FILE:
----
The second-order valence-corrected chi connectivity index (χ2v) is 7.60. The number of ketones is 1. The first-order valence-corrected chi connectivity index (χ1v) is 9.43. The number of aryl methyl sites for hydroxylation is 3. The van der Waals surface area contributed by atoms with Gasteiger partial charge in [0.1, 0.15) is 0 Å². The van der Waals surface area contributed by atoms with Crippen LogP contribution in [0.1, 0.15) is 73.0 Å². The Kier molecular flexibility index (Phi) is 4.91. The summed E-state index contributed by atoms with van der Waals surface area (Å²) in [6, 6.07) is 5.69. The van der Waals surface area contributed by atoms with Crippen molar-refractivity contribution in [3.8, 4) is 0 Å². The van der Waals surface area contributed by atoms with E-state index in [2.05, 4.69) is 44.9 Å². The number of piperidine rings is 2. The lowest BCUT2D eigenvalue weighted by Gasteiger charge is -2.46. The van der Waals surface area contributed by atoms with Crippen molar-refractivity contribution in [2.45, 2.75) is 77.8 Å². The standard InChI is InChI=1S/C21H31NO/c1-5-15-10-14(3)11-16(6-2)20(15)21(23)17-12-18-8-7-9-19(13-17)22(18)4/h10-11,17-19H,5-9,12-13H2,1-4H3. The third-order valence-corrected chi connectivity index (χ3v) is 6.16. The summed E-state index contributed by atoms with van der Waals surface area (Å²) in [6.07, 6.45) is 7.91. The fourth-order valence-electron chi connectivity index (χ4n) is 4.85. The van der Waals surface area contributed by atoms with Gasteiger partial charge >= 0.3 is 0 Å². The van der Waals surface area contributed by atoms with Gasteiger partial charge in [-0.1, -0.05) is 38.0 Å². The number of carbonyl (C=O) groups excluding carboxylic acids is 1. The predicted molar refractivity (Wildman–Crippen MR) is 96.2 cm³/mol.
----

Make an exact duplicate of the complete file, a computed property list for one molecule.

The second-order valence-corrected chi connectivity index (χ2v) is 7.60. The number of ketones is 1. The first-order valence-corrected chi connectivity index (χ1v) is 9.43. The number of aryl methyl sites for hydroxylation is 3. The van der Waals surface area contributed by atoms with Gasteiger partial charge in [0.1, 0.15) is 0 Å². The van der Waals surface area contributed by atoms with Crippen LogP contribution in [0.1, 0.15) is 73.0 Å². The Kier molecular flexibility index (Phi) is 4.91. The summed E-state index contributed by atoms with van der Waals surface area (Å²) in [6, 6.07) is 5.69. The van der Waals surface area contributed by atoms with Crippen molar-refractivity contribution in [3.8, 4) is 0 Å². The van der Waals surface area contributed by atoms with E-state index in [2.05, 4.69) is 44.9 Å². The number of piperidine rings is 2. The lowest BCUT2D eigenvalue weighted by Gasteiger charge is -2.46. The van der Waals surface area contributed by atoms with Crippen molar-refractivity contribution in [2.45, 2.75) is 77.8 Å². The standard InChI is InChI=1S/C21H31NO/c1-5-15-10-14(3)11-16(6-2)20(15)21(23)17-12-18-8-7-9-19(13-17)22(18)4/h10-11,17-19H,5-9,12-13H2,1-4H3. The third-order valence-corrected chi connectivity index (χ3v) is 6.16. The summed E-state index contributed by atoms with van der Waals surface area (Å²) in [6.07, 6.45) is 7.91. The fourth-order valence-electron chi connectivity index (χ4n) is 4.85. The van der Waals surface area contributed by atoms with Gasteiger partial charge >= 0.3 is 0 Å². The van der Waals surface area contributed by atoms with Gasteiger partial charge in [-0.1, -0.05) is 38.0 Å². The number of carbonyl (C=O) groups excluding carboxylic acids is 1. The predicted molar refractivity (Wildman–Crippen MR) is 96.2 cm³/mol.